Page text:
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Fighting poverty with sweet potatoes

Aiesha is a single mother from Chiradzulu in Malawi, where 37 per cent of children are affected by stunting due to undernutrition, according to UNICEF.

When her husband left, Aiesha became the head of her household and sole carer for five children. She struggled to grow enough food for everyone, and the family was hungry for three months of every year. Often the family only had one or two meals per day during this ‘hungry season’.

A golden opportunity

When Aiesha’s village chief told her about an opportunity to learn how to grow orange-fleshed sweet potatoes (OFSP), she was eager to try.

“I was already growing white-fleshed potato, so I was interested to work with the project,” she said.

Aiesha attended a series of training sessions that covered seed production, crop management, storage, and food preparation. She received 100 bundles of OFSP vines to kick-start her crop, as well as ongoing advice and support through field visits.

“The processing of sweet potato has been very useful to me,” she said. “I learned how to make mandazi (donuts) and chips. I liked this – I came home and made new things straight away for my kids.”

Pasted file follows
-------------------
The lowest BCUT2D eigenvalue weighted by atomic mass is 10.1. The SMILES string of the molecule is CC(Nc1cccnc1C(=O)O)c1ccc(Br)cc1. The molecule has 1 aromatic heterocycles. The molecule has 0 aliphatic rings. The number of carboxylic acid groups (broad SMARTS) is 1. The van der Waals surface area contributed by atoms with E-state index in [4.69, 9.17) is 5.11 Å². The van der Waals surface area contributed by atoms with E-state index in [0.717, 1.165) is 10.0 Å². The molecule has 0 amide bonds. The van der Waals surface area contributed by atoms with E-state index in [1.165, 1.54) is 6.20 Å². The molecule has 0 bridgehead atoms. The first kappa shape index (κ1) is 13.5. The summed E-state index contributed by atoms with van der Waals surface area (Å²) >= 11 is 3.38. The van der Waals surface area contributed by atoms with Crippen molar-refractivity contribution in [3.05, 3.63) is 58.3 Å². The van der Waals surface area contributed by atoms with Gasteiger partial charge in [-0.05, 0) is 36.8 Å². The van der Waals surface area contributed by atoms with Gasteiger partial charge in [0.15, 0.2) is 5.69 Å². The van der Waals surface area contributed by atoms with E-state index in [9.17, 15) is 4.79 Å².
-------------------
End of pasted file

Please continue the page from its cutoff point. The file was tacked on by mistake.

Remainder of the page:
An orange plastic container holding mandazi

Aiesha now has more food for her children – they have three meals almost every day. She also earns extra income by selling 50 per cent of each crop at market.

“People like sweet potato more than the white ones,” said Aiesha. “It is more profitable. With the extra income, I buy fertiliser for my vegetable gardens, hire labour to help me in the fields, and also pay school fees for the children.”

Beating hunger and malnutrition

OFSP is an important source of beta-carotene and Vitamin A, which is vital for improving children’s nutrition, boosting immunity, and maintaining healthy vision.

Since this project began in Chiradzulu, stunting among children under five has fallen by 22 per cent. There is also near-universal understanding among the community of the nutritional value of sweet potato.

“Many things have changed for me because of the project,” said Aiesha. “Before, I had many financial problems. It was hard to feed everyone. Now I have more food in the house. The hungry season is about a month or less, sometimes a few weeks only. I want to be food-secure all year round. I am nearly there and I am happy.”

This project is supported by the Australian Government through the Australian NGO Cooperation Program (ANCP).

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With the extra income, I buy fertiliser for my vegetable gardens, hire labour to help me in the fields, and also pay school fees for the children.

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